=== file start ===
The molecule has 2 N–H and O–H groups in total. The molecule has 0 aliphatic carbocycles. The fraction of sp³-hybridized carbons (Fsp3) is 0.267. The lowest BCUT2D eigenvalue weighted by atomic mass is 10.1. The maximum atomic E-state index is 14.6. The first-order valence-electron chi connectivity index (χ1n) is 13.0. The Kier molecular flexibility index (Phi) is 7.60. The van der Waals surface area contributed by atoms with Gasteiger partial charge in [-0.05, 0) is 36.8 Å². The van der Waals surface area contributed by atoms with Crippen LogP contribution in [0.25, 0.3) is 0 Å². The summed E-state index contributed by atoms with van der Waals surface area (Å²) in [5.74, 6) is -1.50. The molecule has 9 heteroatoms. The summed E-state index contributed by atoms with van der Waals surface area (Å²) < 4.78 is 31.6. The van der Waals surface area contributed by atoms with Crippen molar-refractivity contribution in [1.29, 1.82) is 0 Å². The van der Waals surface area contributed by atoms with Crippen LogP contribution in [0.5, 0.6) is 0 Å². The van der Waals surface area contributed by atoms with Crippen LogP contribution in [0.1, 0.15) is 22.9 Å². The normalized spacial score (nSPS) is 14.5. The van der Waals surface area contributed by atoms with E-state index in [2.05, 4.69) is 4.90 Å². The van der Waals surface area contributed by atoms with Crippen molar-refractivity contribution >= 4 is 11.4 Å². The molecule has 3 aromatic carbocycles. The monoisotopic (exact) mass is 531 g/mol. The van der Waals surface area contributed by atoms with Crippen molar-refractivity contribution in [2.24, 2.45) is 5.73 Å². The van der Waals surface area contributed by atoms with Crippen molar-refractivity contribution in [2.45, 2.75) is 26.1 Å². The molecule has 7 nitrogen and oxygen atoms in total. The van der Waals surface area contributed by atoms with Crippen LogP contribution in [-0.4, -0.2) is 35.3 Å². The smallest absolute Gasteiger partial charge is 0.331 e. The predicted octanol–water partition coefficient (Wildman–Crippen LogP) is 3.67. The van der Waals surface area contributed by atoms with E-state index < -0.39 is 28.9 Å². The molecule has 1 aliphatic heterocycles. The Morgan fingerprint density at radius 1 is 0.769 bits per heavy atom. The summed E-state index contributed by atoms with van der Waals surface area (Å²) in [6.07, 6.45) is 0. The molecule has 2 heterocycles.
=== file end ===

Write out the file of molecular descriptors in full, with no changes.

The molecule has 2 N–H and O–H groups in total. The molecule has 0 aliphatic carbocycles. The fraction of sp³-hybridized carbons (Fsp3) is 0.267. The lowest BCUT2D eigenvalue weighted by atomic mass is 10.1. The maximum atomic E-state index is 14.6. The first-order valence-electron chi connectivity index (χ1n) is 13.0. The Kier molecular flexibility index (Phi) is 7.60. The van der Waals surface area contributed by atoms with Gasteiger partial charge in [-0.05, 0) is 36.8 Å². The van der Waals surface area contributed by atoms with Crippen LogP contribution in [0.25, 0.3) is 0 Å². The summed E-state index contributed by atoms with van der Waals surface area (Å²) in [5.74, 6) is -1.50. The molecule has 9 heteroatoms. The summed E-state index contributed by atoms with van der Waals surface area (Å²) < 4.78 is 31.6. The van der Waals surface area contributed by atoms with Crippen molar-refractivity contribution in [1.29, 1.82) is 0 Å². The van der Waals surface area contributed by atoms with Crippen LogP contribution in [0.5, 0.6) is 0 Å². The van der Waals surface area contributed by atoms with Crippen LogP contribution in [0.1, 0.15) is 22.9 Å². The normalized spacial score (nSPS) is 14.5. The van der Waals surface area contributed by atoms with E-state index in [2.05, 4.69) is 4.90 Å². The van der Waals surface area contributed by atoms with Crippen molar-refractivity contribution >= 4 is 11.4 Å². The molecule has 3 aromatic carbocycles. The monoisotopic (exact) mass is 531 g/mol. The van der Waals surface area contributed by atoms with Crippen molar-refractivity contribution in [2.24, 2.45) is 5.73 Å². The van der Waals surface area contributed by atoms with Crippen molar-refractivity contribution in [2.45, 2.75) is 26.1 Å². The molecule has 7 nitrogen and oxygen atoms in total. The van der Waals surface area contributed by atoms with Crippen LogP contribution in [-0.4, -0.2) is 35.3 Å². The smallest absolute Gasteiger partial charge is 0.331 e. The predicted octanol–water partition coefficient (Wildman–Crippen LogP) is 3.67. The van der Waals surface area contributed by atoms with E-state index < -0.39 is 28.9 Å². The molecule has 1 aliphatic heterocycles. The Morgan fingerprint density at radius 1 is 0.769 bits per heavy atom. The summed E-state index contributed by atoms with van der Waals surface area (Å²) in [6.07, 6.45) is 0. The molecule has 2 heterocycles.